Check out my latest BuzzFeed post here!
My newly relaunched Etsy store is up and running! Use coupon code “LAUNCH” for 20% off your order, this week only! Please check it out and let me know what you think.
Check out Queen Maxima’s amazing tiara!
The first time I was jealous of someone’s tan I was probably about twelve. I was lying on the beach of a small island near Martha’s Vineyard with my two best friends, and like every summer, I had a sunburn. I’d slathered SPF 50 all over my body to my mother’s request, and I still had a sunburn. My friends, olive-skinned and gorgeous, with dark brown hair perfectly streaked with natural highlights, were tanned to perfection while I was “lobster-girl,” as my dad lovingly referred to me.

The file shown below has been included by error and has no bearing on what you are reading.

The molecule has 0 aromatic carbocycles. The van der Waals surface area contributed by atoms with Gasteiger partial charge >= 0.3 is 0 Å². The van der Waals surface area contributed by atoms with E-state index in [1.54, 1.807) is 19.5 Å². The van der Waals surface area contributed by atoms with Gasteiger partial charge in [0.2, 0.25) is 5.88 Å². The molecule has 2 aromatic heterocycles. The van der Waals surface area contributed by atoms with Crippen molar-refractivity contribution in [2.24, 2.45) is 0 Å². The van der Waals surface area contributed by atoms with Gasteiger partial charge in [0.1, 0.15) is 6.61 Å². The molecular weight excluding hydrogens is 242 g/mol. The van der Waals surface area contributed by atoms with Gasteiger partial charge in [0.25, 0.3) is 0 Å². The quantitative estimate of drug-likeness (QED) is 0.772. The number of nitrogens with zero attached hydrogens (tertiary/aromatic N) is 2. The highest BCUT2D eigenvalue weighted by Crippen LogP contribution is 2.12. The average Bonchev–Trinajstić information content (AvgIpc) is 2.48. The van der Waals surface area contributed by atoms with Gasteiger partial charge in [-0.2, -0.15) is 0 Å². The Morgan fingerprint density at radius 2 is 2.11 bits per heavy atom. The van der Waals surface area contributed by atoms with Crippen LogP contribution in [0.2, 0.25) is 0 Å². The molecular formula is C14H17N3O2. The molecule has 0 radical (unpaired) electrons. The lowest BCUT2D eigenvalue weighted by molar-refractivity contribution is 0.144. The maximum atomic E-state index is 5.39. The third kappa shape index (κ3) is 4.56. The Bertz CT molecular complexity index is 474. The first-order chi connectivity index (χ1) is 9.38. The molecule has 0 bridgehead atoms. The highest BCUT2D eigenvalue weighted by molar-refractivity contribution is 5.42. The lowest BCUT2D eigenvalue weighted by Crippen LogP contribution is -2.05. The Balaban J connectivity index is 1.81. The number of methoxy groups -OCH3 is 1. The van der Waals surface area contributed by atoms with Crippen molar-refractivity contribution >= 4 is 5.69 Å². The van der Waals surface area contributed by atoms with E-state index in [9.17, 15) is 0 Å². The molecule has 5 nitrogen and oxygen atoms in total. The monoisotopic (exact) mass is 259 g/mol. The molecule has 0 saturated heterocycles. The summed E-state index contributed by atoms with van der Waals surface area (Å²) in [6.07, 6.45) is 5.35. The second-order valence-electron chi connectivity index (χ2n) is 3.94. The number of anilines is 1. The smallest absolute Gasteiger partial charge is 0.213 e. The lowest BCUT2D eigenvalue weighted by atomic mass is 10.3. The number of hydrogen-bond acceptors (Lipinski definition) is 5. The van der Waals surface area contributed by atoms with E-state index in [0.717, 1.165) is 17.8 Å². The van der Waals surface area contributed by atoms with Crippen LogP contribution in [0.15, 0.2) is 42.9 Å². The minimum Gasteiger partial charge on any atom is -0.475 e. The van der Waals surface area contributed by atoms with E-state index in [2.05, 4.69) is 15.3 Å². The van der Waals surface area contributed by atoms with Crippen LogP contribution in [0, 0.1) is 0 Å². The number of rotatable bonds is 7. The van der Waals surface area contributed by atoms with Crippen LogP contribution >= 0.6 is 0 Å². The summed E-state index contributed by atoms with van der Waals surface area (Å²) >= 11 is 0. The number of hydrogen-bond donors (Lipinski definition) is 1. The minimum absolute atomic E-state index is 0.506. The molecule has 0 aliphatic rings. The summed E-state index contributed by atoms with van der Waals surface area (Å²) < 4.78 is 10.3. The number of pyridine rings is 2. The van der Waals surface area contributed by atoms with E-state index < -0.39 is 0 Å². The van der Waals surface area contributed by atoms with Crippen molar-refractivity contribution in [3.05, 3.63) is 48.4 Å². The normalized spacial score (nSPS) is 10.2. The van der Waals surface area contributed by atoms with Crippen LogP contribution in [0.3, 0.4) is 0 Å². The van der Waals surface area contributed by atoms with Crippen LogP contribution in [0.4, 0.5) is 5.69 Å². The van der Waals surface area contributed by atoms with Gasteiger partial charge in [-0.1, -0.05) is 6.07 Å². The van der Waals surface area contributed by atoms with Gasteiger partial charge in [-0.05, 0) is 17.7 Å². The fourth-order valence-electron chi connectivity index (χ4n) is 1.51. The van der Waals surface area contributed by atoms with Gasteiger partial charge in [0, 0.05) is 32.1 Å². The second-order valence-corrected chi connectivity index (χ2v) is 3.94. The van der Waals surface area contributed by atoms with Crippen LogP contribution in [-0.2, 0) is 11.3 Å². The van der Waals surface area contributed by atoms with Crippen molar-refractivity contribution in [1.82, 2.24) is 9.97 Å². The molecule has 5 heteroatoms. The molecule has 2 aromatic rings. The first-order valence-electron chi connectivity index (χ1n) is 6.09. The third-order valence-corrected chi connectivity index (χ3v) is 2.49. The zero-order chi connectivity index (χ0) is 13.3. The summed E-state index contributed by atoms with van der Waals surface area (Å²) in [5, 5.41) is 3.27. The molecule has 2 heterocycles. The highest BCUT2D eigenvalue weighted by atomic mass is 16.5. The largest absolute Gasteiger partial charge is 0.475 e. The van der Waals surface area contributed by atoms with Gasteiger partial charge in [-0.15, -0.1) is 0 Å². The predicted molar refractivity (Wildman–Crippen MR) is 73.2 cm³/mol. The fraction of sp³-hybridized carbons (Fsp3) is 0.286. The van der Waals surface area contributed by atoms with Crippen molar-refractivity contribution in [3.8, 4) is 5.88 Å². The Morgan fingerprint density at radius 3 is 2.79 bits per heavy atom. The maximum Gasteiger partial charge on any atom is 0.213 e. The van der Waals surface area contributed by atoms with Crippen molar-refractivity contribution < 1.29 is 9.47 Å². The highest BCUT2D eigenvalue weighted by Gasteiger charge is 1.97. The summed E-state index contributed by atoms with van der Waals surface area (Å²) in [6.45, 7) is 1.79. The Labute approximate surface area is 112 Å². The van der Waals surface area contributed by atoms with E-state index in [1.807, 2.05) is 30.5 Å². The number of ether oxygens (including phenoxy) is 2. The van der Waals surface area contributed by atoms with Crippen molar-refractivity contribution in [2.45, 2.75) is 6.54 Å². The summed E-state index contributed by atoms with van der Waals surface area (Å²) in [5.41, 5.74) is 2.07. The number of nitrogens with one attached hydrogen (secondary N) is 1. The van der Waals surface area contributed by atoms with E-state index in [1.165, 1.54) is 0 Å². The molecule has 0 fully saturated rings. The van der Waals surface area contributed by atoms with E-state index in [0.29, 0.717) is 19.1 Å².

I was jealous beyond words. As twelve-year-olds often do, my friends and I came up with a great (i.e. idiotic) plan: we would cut athletic tape into shapes to put on our bodies so they would remain pale while the rest of our skin got tan. I traced a star, a spiral, and a flower onto the tape and willingly trimmed them down before we stuck them to our hips. We walked to the beach, spread our bodies out over our towels, and waited. My friends loved tanning and laying in the sun; after about five minutes, my skin was hot, my hair was burning, and the sunlight was seeping through my translucent eyelids and killing my corneas. I peeked at my friends; they were still peacefully soaking up the sun. Frustrated, I sat up and gave up on my goal to ever be tan in life.